Our View: Responsive Government Buoys Us All

Opinion

The federal government has been likened to a vast ocean liner. Once it’s set a course, it doesn’t easily stop or turn.

But last week, the U.S. Coast Guard showed its maneuverability when it comes to policies that matter to citizens. It reversed course on an earlier plan to remove a lighted whistle buoy from the Chatham Harbor entrance.

The fate of the “C” buoy might not be on par with the national debate over health care, immigration or foreign policy. But if you’re at sea trying to locate the harbor on a dark, foggy night, it’s pretty important.

In this case, vocal opposition from Chatham mariners might not have been enough to convince the Coast Guard to keep the buoy in service. Buoys are expensive to install and maintain, and the “C” buoy wanders occasionally in the strong surf and heavy currents, and needs to be put back on station. Kudos to Chatham town staff who were alert to the plan to remove it, and who rallied the board of selectmen to write a letter opposing the idea.

Even that might not have been enough to sway the Coast Guard, but the effort grew to involve fishing groups, neighboring towns’ boards of selectmen, and even the Barnstable County Assembly. The buoy is a regional asset, and Cape Cod spoke as a region in favor of retaining it. We congratulate the Coast Guard for hearing those concerns and responding appropriately.

But the story shouldn’t end with the “C” buoy. Last year, citing a table that counted the number of days that breaking surf was present on the Chatham Bar, the Coast Guard downgraded Station Chatham from a surf station to a “heavy weather” station. As a result, rescue boats are only able to respond through breaking surf of eight feet or less, rather than the previous 15 feet.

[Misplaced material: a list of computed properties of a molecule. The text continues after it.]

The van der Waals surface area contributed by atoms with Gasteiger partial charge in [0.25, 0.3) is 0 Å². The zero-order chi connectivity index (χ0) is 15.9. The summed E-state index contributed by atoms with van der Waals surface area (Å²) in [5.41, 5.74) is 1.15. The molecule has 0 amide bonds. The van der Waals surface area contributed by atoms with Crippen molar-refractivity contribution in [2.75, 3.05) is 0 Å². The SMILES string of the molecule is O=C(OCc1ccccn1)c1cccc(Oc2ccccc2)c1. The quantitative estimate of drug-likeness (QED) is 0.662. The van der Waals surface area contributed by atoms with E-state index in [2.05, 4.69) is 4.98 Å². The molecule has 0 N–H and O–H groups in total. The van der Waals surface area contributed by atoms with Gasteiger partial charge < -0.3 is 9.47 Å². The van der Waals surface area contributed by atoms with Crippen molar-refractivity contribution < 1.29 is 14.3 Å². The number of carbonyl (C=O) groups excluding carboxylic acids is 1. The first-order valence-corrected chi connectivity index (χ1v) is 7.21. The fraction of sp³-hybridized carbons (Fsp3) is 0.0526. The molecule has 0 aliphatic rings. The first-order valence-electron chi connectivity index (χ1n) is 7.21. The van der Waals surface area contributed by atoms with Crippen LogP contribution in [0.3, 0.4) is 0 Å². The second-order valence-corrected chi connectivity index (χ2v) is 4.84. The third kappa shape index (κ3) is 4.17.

Local mariners can be forgiven for worrying that the downgrade might foreshadow cuts in resources or staffing at Station Chatham. In 1996, citing the need to cut costs, the Coast Guard cut staffing at Station Chatham and Station Provincetown, and placed both posts under the leadership of a single station chief. The plan raised concerns about delayed response times to boats in distress, and was ultimately reversed because the financial savings were not substantial.

It’s again time for the region to speak with a single voice and urge the Coast Guard to restore Station Chatham’s surf status. Meteorological tables notwithstanding, we know that conditions on the Chatham Bar are as bad today as they were 10 years ago, or during the famous Pendleton rescue in 1952. And we know that the men and women of the Coast Guard are semper paratus, always ready, for the challenge. Let them show us once again that they hear the concerns of local mariners and can respond accordingly.